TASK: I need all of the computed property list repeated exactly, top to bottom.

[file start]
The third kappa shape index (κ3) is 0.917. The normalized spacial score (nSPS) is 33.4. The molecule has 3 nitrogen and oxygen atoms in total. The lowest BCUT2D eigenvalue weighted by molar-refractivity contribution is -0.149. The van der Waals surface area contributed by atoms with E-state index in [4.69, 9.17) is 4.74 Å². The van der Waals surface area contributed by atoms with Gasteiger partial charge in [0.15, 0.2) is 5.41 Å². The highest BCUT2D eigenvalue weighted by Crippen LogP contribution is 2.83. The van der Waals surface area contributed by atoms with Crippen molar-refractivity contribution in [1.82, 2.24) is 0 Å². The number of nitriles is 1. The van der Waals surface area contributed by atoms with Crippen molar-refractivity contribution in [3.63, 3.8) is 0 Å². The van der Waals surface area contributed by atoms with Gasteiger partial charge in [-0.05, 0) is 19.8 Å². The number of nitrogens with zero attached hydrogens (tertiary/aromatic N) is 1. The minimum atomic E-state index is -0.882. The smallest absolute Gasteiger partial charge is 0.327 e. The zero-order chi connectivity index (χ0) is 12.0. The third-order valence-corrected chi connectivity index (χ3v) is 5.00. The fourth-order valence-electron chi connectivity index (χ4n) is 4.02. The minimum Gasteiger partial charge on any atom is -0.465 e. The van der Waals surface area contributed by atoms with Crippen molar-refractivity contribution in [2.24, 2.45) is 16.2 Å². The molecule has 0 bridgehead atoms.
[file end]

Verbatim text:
The third kappa shape index (κ3) is 0.917. The normalized spacial score (nSPS) is 33.4. The molecule has 3 nitrogen and oxygen atoms in total. The lowest BCUT2D eigenvalue weighted by molar-refractivity contribution is -0.149. The van der Waals surface area contributed by atoms with E-state index in [4.69, 9.17) is 4.74 Å². The van der Waals surface area contributed by atoms with Gasteiger partial charge in [0.15, 0.2) is 5.41 Å². The highest BCUT2D eigenvalue weighted by Crippen LogP contribution is 2.83. The van der Waals surface area contributed by atoms with Crippen molar-refractivity contribution in [1.82, 2.24) is 0 Å². The number of nitriles is 1. The van der Waals surface area contributed by atoms with Crippen molar-refractivity contribution in [3.63, 3.8) is 0 Å². The van der Waals surface area contributed by atoms with Gasteiger partial charge in [-0.05, 0) is 19.8 Å². The number of nitrogens with zero attached hydrogens (tertiary/aromatic N) is 1. The minimum atomic E-state index is -0.882. The smallest absolute Gasteiger partial charge is 0.327 e. The zero-order chi connectivity index (χ0) is 12.0. The third-order valence-corrected chi connectivity index (χ3v) is 5.00. The fourth-order valence-electron chi connectivity index (χ4n) is 4.02. The minimum Gasteiger partial charge on any atom is -0.465 e. The van der Waals surface area contributed by atoms with Crippen molar-refractivity contribution in [2.24, 2.45) is 16.2 Å². The molecule has 0 bridgehead atoms.